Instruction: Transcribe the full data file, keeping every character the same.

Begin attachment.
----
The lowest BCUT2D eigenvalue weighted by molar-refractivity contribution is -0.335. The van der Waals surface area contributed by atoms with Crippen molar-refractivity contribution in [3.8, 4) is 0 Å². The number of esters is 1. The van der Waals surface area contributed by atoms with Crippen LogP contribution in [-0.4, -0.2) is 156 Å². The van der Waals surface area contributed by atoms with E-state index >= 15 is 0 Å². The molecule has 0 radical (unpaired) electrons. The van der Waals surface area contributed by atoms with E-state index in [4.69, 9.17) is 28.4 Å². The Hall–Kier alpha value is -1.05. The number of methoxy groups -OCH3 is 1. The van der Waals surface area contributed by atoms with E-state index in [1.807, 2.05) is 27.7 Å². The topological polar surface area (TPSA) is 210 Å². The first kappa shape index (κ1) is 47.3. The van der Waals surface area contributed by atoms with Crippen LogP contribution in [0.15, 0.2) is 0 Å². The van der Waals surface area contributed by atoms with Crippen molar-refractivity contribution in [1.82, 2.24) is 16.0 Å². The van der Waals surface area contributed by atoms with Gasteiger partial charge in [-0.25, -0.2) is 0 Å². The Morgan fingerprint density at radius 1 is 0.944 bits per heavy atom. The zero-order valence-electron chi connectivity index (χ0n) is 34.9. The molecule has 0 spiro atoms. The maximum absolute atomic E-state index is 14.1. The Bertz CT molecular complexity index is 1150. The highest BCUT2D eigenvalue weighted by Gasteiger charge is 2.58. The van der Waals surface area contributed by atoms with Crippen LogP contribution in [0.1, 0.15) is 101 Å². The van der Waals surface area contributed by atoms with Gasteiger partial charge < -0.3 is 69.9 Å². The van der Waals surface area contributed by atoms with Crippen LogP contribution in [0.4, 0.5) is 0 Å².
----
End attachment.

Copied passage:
The lowest BCUT2D eigenvalue weighted by molar-refractivity contribution is -0.335. The van der Waals surface area contributed by atoms with Crippen molar-refractivity contribution in [3.8, 4) is 0 Å². The number of esters is 1. The van der Waals surface area contributed by atoms with Crippen LogP contribution in [-0.4, -0.2) is 156 Å². The van der Waals surface area contributed by atoms with E-state index >= 15 is 0 Å². The molecule has 0 radical (unpaired) electrons. The van der Waals surface area contributed by atoms with E-state index in [4.69, 9.17) is 28.4 Å². The Hall–Kier alpha value is -1.05. The number of methoxy groups -OCH3 is 1. The van der Waals surface area contributed by atoms with E-state index in [1.807, 2.05) is 27.7 Å². The topological polar surface area (TPSA) is 210 Å². The first kappa shape index (κ1) is 47.3. The van der Waals surface area contributed by atoms with Crippen LogP contribution in [0.15, 0.2) is 0 Å². The van der Waals surface area contributed by atoms with Crippen molar-refractivity contribution in [1.82, 2.24) is 16.0 Å². The van der Waals surface area contributed by atoms with Gasteiger partial charge in [-0.25, -0.2) is 0 Å². The Morgan fingerprint density at radius 1 is 0.944 bits per heavy atom. The zero-order valence-electron chi connectivity index (χ0n) is 34.9. The molecule has 0 spiro atoms. The maximum absolute atomic E-state index is 14.1. The Bertz CT molecular complexity index is 1150. The highest BCUT2D eigenvalue weighted by Gasteiger charge is 2.58. The van der Waals surface area contributed by atoms with Crippen LogP contribution in [0.1, 0.15) is 101 Å². The van der Waals surface area contributed by atoms with Gasteiger partial charge < -0.3 is 69.9 Å². The van der Waals surface area contributed by atoms with Crippen LogP contribution in [0.4, 0.5) is 0 Å².